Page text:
15. Government of Yemen. (2013). Proposal for Yemen: Smallholder agricultural productivity enhancement program phase one roll out of national agriculture sector strategy (NASS) for Yemen’s efforts towards achieving food security under global agriculture and food security program (GAFSP) Sana’a June 4th, 2013.Google Scholar
  16. Hugh, T., Burke, J., & Faurès, J. M. (2011). Climate change, water and food security. Rome: Food and Agriculture Organization of the United Nations 2011, 174 pp., Softcover, isbn:978-92-5-106795-6.Google Scholar
  17. ICARDA. (2012). Combating land degradation in Yemen – A national report. A review of available knowledge on land degradation in Yemen – combating desertification in Yemen – Oasis Country Report 4 (pp. 1–81). Available at:
  18. IFAD. (2007, December 11–13). Country strategic opportunities paper (COSOP) 2008–2013. Document EB 2007/92/R.18. Rome.Google Scholar
  19. IFAD. (2009). Enabling poor rural people to overcome poverty in Yemen. International Fund for Agricultural Development, Rome. Available at:
  20. IFAD. (2013). Rural growth programme (pp. 1–189). Detailed design report Main report and appendices. Document Date: 20 Aug 2013. Project No. 1672 Near East, North Africa and Europe Division Programme Management Department.Google Scholar
  21. IFAD (International Fund for Agricultural Development). (2013). Harvesting water to increase productivity. Seeds of innovation: NENA and CEN Regions. Rome.
  22. IFAD. (2015). A gender balanced model for community development model. Seeds of Innovation. Near East North Africa and Europe Office of IFAD (International Fund for Agricultural Development). Fact Sheet. Available at:
  23. IFPRI. (2011). Yemen national food security strategy. Overview and Action Plan. International Food Policy Research Institute, Washington, DC 20006–1002 USA. Ministry of Planning & International CooperationFood Security Strategy Program, Sana’a - Republic of Yemen. Available at:
  24. IRIN. (2007). Yemen: Land degradation threatening farmers, says senior official. News published on Oct 18, 2007 in IRIN International News. Available at:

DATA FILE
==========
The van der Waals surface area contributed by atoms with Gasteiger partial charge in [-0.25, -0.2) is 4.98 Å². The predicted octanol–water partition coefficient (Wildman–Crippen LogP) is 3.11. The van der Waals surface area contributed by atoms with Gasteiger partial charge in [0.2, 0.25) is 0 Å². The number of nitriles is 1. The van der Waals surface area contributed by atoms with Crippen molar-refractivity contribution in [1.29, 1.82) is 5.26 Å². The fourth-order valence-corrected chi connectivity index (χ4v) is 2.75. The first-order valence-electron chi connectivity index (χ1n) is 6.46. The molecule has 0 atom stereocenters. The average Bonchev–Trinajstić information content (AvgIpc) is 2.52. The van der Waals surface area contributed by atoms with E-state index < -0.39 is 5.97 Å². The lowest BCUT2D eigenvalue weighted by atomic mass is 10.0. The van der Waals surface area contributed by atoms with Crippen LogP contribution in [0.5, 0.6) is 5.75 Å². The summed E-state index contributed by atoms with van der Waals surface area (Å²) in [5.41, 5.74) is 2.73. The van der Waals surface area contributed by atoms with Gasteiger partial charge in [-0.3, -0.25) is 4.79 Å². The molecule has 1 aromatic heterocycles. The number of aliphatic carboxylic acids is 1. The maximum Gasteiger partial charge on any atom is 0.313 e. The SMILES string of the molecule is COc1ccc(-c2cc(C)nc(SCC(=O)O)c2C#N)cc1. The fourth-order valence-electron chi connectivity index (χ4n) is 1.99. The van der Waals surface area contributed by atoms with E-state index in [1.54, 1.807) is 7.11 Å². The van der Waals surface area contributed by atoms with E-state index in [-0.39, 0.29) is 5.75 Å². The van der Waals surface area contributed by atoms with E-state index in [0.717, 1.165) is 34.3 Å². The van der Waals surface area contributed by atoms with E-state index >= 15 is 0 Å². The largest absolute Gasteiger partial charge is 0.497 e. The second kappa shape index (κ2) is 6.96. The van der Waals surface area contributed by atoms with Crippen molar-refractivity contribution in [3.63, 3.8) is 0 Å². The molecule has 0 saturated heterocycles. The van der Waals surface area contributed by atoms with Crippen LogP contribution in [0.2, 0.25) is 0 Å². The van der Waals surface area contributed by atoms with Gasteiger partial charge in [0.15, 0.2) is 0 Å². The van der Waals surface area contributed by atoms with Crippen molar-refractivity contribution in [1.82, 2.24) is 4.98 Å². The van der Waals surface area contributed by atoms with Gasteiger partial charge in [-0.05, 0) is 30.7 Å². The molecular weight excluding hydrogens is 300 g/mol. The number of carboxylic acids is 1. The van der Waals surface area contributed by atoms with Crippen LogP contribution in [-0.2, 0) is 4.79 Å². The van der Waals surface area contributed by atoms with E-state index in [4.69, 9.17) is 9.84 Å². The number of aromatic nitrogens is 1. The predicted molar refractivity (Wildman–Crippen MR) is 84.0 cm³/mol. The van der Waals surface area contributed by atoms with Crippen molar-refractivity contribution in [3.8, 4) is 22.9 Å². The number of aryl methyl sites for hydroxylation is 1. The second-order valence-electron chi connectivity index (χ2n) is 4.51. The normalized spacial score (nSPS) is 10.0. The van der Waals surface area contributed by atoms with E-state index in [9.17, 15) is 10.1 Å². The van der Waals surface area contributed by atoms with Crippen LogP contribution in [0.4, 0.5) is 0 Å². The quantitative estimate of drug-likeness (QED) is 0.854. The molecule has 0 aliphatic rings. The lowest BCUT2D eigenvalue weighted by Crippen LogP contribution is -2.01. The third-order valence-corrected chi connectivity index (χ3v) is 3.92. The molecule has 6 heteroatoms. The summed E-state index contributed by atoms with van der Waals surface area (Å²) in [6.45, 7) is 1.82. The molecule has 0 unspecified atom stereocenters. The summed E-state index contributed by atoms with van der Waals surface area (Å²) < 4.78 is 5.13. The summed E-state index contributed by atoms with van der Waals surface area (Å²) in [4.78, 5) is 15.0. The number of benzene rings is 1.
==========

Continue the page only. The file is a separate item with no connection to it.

25. IRIN. (2012). YEMEN: Time running out for solution to water crisis. An article published on August 13, 2012. Available at:
  26. Muharram, I. A., & Khalil, M. A. (2001). The situations of Agricultural Extension in Yemen: A quick Overview. The Yemeni Journal of Agricultural Research and Studies, Issue no. 5, Agricultural Research and Extension Authority (AREA), Dhamar -The Republic of Yemen.Google Scholar
  27. NAP. (2000). National Action Plan. Published by the Government of Republic of Yemen, Sana. The Republic of Yemen.Google Scholar
  28. NASS. (2012). A promising sector for diversified economy in Yemen: Strategy jointly prepared in cooperation with the United Nations Development Program, Economic Diversification Support Program (Agriculture Sector) and the Ministry of Agriculture and Irrigation. Ministry of Agriculture and Irrigation. National Agriculture Strategy – 2012–2016. The Republic of Yemen.Google Scholar
  29. New Agriculturist. (2010). Country profile – Yemen. Available at: Assessed on 5 Apr 2015.
  30. Qamar, M. K. (2012). Extension in Yemen.Global Forum for Rural Advisory Services. Available at:
  31. Sallam, M., & Akram, B. (2005) Agriculture extension situation in Dhamar province. Dhamar Rural Development Project, Ministry of Agriculture and Irrigation, Yemen.Google Scholar
  32. USAID. (2005). Moving Yemen coffee forward assessment of the coffee industry in Yemen to sustainably improve incomes and expand trade. Publication produced for review by the United States Agency for International Development. Prepared by ARD, Inc.Google Scholar
  33. USAID. (2016). YEMEN country development cooperation strategy 2014 – 2016. Available at:
  34. World Bank. (2002). The Republic of Yemen – economic growth: sources, constraints and potentials. Washington, DC: The World Bank.CrossRefGoogle Scholar
  35. World Bank. (2006). Country assistance evaluation. independent evaluation group. Washington, DC: World Bank.Google Scholar
  36. World Bank. (2009). Yemen: reducing serious water stress. Water in Middle East and North Africa.
  37. World Bank, FAO (Food and Agriculture Organization of the United Nations), and IFAD (International Fund for Agricultural Development). (2009). Improving food security in Arab Countries. Washington, DC: World Bank.Google Scholar
  38. World Bank. (2011a). World Development Report 2011: Conflict, Security, and Development. Washington, DC.Google Scholar
  39. World Bank. (2011b). World development indicators database. Accessed 10 Sept 2014.
  40. World Bank; United Nations; European Union; Islamic Development Bank; and Yemen, Ministry of Planning and International Cooperation. (2012). Joint social and economic assessment for the republic of Yemen. Washington, DC: World Bank.Google Scholar

Copyright information

© Springer Nature Switzerland AG 2019

Authors and Affiliations

  • Mirza Barjees Baig
    • 1
    Email author
  • Ajmal Mahmood Qureshi
    • 2
  • Gary S. Straquadine
    • 3
  • Asaf Hajiyev
    • 4
  1. 1.Department of Agricultural Extension and Rural Society, College of Food and Agriculture SciencesKing Saud UniversityRiyadhKingdom of Saudi Arabia
  2. 2.Harvard University – Asia CenterCambridgeUSA
  3. 3.Utah State University – EasternPriceUSA
  4. 4.Parliamentary Assembly of Black Sea Economic Cooperation (PABSEC)Academician of Azerbaijan National Academy of SciencesBakuAzerbaijan

Personalised recommendations